Fairness is envisaged as an extremely broad concept. It includes universal human rights and equal opportunities for all, with social balance and some limitations on inequalities of income and wealth and the means of their achievement, all applied within and between communities and nation states. It also relates to fairness between generations. We are making a total mess of everything, and unless we change radically, we will bequeath a planet earth to future generations which is simply not sustainable. We don’t need to. There is an alternative, as we are continuously being reminded. But so far we have done very little about it.
We need to remake the real economy and escape destruction by what Roosevelt so long ago identified as organised money. The real economy is what employs most people, making and innovating the products and services of everyday life and their continuous improvement. It is distinguished from the financial economy which came into being mainly to support developing the real economy by enabling the necessary finance for investment. But, latterly, the financial economy has become predatory on the real, focused on extracting value in order to maximise shareholder take (MST) and increase its portion of the overall economy.
That distinction between the real and the financial is not widely recognised, and it is completely ignored by orthodox measures such as GDP. The modern state and its regulatory authorities need to make the distinction and regulate each appropriately so as to achieve progression with fairness.
The real economy comprises three quite distinct layers which are nominated here as the social-infrastructural layer, the progressive-competitive layer and technological-revolutionary layer. Each layer requires quite different forms of support and regulation so that overall, progression without destruction might be achieved, with fairness for all.
Roosevelt identified organised money when he introduced the second round of the New Deal which ended the austerity driven Great Depression which followed the 1929 Wall Street crash. He identified its various constituents as ‘business and financial monopoly, speculation, reckless banking, class antagonism, sectionalism and war profiteering.’ He noted that organised money ‘had begun to consider the Government of the United States as a mere appendage to their own affairs’ and recognising its criminal tendency, he warned that ‘Government by organised money is just as dangerous as Government by organised mob.’
Roosevelt and Keynes victory over organised money last but four decades. Over the past four decades, organised money has been reborn as the self-perpetuating driving force behind governments in Anglo-America and beyond. Its various constituents have been the prime beneficiaries from the application of the 21st century version of neoclassical microeconomics. That free market, profit maximising model was born in the 19th century and didn’t change much till the 1980s when Friedman and colleagues refocused it on MST.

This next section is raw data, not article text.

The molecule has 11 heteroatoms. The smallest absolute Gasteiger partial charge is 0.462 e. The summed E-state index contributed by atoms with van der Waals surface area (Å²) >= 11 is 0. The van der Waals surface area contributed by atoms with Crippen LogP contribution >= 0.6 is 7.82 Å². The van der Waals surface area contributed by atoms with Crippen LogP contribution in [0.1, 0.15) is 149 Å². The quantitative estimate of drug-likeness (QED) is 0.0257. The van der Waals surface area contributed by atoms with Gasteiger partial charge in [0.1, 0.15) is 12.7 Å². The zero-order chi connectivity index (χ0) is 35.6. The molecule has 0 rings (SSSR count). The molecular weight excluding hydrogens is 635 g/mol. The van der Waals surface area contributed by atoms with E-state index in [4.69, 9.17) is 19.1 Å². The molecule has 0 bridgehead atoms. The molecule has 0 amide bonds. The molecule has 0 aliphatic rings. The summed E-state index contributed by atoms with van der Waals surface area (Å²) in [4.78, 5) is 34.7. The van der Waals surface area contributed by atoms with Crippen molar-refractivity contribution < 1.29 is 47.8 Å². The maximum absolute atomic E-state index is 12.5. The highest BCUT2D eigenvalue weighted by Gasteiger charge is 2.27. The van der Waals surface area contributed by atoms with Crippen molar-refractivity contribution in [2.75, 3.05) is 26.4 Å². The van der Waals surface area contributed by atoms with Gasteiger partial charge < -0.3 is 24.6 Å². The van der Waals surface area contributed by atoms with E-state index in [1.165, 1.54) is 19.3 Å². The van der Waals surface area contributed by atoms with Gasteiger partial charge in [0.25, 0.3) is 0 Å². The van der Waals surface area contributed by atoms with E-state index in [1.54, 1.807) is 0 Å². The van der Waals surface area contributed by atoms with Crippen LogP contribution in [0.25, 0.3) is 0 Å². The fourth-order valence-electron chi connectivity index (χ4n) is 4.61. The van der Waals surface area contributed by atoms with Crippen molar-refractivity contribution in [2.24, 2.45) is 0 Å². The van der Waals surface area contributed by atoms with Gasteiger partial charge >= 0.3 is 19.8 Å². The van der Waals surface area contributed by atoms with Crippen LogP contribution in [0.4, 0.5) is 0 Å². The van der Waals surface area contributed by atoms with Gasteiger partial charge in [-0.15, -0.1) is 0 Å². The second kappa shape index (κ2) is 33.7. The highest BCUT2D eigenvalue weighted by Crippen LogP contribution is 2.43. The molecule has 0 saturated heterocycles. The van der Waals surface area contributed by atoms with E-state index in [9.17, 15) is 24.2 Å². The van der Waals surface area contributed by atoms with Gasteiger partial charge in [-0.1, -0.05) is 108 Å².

The simple truth is we don’t need a theory of how things work when the reality is there before us to observe and understand. And we certainly don’t need a 19th century economic theory which has been shown, so many times, to be utterly false. Understanding how the real world works is much more important. That understanding reveals the various constituents of organised money, including government itself, to be initiating and approving the most fundamental crimes against humanity ever conceived.
‘Remaking the Real Economy: Escaping Destruction by Organised Money’ (to be published by Policy Press, August 2020) identifies actions necessary to rebuilding the social-infrastructural layer of the real economy, re-establishing the progressive- competitive layer and refocusing the technological-revolutionary layer to achieve a fully sustainable planet earth.
The practicalities of such an agenda will require a host of corrective measures which will be dependent on the effective regulation and restraint of organised money and the complete displacement of neoclassical economics.
That can be achieved either with the realisation and support of constituents of organised money, or, by some more aggressive action by other constituents. It may not be easy. But if the necessary actions are not achieved, then it will be our generation which is condemned by our daughters and grand-daughters as the contemptible traitors who destroyed their world.